By Elaine Smith
Why not initiate discussions about pedagogy using classrooms portrayed in literature and film as the starting point?
It’s a premise that appears to be working for York University Teaching Commons (TC) educational developers Matthew Dunleavy and Robin Sutherland-Harris, who introduced Fictional Classrooms: Talking About Teaching Through Narrative as a pilot project during the Winter 2023 term. It was offered again in Summer 2023 and will soon be registering participants for the fall term.
“As the humanities liaison for the Teaching Commons, I find that professors who work on their own doing research and teaching don’t come to TC in huge numbers, so I wondered what else I could do to appeal to them,” said Sutherland-Harris.
She and Dunleavy decided to experiment with something similar to a book and film club, called Fictional Classrooms. During the winter term, participants read two books and watched three films portraying fictional university classes and discussed these together via Zoom. (Films: The Paper Chase, 1973; Madadayo, 1993; and The Great Debaters, 2007; books: Real Life by Brandon Taylor; and Catherine House by Elisabeth Thomas.) The summer term focuses on a single book, Elizabeth Finch by Julian Barnes.
“It’s a lower stakes way of engaging,” said Dunleavy, “and the texts become a jumping-off point for larger conversations.”
Lucia Gagliese, a professor in the School of Kinesiology and Health Sciences, and Julie Conder, an assistant professor (teaching stream) in the Department of Psychology, each took part in the pilot project and are continuing with this summer’s session.
“I’m interested in narrative and it’s starting to become a part of my academic work,” said Gagliese, a psychologist. “This is a way to start thinking about teaching as narrative. We also get exposed to really interesting work, and I appreciate coming together as a group for discussions. We start talking about the professors in the movies and books and move on to our own teaching, theory and pedagogical practice, so it allows you to consider what you can take from this to the classroom.”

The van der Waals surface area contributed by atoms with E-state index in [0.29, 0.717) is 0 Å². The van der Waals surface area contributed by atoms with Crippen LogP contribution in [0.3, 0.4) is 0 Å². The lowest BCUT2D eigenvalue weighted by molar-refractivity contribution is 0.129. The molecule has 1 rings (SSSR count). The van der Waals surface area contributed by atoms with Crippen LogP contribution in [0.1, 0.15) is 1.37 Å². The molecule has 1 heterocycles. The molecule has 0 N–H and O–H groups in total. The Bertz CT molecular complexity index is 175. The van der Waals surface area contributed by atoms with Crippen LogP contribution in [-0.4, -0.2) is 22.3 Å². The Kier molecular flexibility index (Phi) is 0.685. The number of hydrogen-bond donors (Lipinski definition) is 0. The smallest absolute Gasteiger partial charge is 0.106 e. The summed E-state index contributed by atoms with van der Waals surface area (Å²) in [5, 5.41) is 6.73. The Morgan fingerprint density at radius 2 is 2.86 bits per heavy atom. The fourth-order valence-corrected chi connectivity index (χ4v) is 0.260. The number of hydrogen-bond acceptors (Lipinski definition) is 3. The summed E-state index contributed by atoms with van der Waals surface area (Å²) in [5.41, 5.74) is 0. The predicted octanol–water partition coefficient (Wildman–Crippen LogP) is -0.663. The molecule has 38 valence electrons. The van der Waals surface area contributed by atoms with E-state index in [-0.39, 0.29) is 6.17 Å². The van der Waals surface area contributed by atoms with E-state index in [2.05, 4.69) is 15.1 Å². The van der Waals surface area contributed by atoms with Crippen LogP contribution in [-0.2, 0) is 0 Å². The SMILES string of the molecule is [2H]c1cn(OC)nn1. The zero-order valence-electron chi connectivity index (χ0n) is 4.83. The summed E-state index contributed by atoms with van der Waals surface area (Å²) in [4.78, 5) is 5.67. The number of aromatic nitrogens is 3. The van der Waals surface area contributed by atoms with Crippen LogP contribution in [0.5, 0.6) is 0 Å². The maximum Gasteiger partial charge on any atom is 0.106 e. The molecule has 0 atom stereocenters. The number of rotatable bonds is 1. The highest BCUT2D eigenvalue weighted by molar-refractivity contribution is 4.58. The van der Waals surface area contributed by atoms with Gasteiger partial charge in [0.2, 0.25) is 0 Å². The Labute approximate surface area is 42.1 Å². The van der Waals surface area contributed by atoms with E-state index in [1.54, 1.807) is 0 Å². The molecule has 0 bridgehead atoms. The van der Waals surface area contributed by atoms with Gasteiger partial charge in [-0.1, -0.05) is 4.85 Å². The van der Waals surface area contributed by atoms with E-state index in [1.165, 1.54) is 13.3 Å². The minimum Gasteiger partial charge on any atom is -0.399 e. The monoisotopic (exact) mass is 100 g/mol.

For Conder, it offered an opportunity to carve out time for the reading or film. “Even when I couldn’t attend, I still put that time in. I really enjoyed getting an opportunity to meet other fiction fans outside my department. I made some good connections with others who have similar interests, and our discussions were always interesting and thought-provoking. Finally, I really liked the focus on educational topics within the literature. As a professor, it made all the selections very personally relevant; many of the discussions we had made me take a critical eye toward my own teaching practice….”
The group meets monthly and participants attended as often as possible, given their competing commitments. There was no pressure to attend every session or to have finished a book to participate.
“Given their schedules, people need flexibility,” Sutherland-Harris said. “The experience is exploratory and reflective, and allows us to consider how art intersects with what we do for a living. It is really rich and new to discuss the artistic recreation of university classrooms.”
Dunleavy found that everyone brought topics they wanted to discuss to the meetings.
“People often just wanted to talk about themselves in the teaching context,” he said. “In workshops, they don’t always have that space. “
The topics that arose for discussion included: what is good teaching?; student wellness; how to support and supervise graduate students best; and how graduate school experiences informed them as teachers.
“It allowed people at York to form powerful, deeper connections,” Dunleavy said. “I believe it helps their teaching practice. Even if the only thing they get from it is that they aren’t isolated in their teaching, it’s a success.”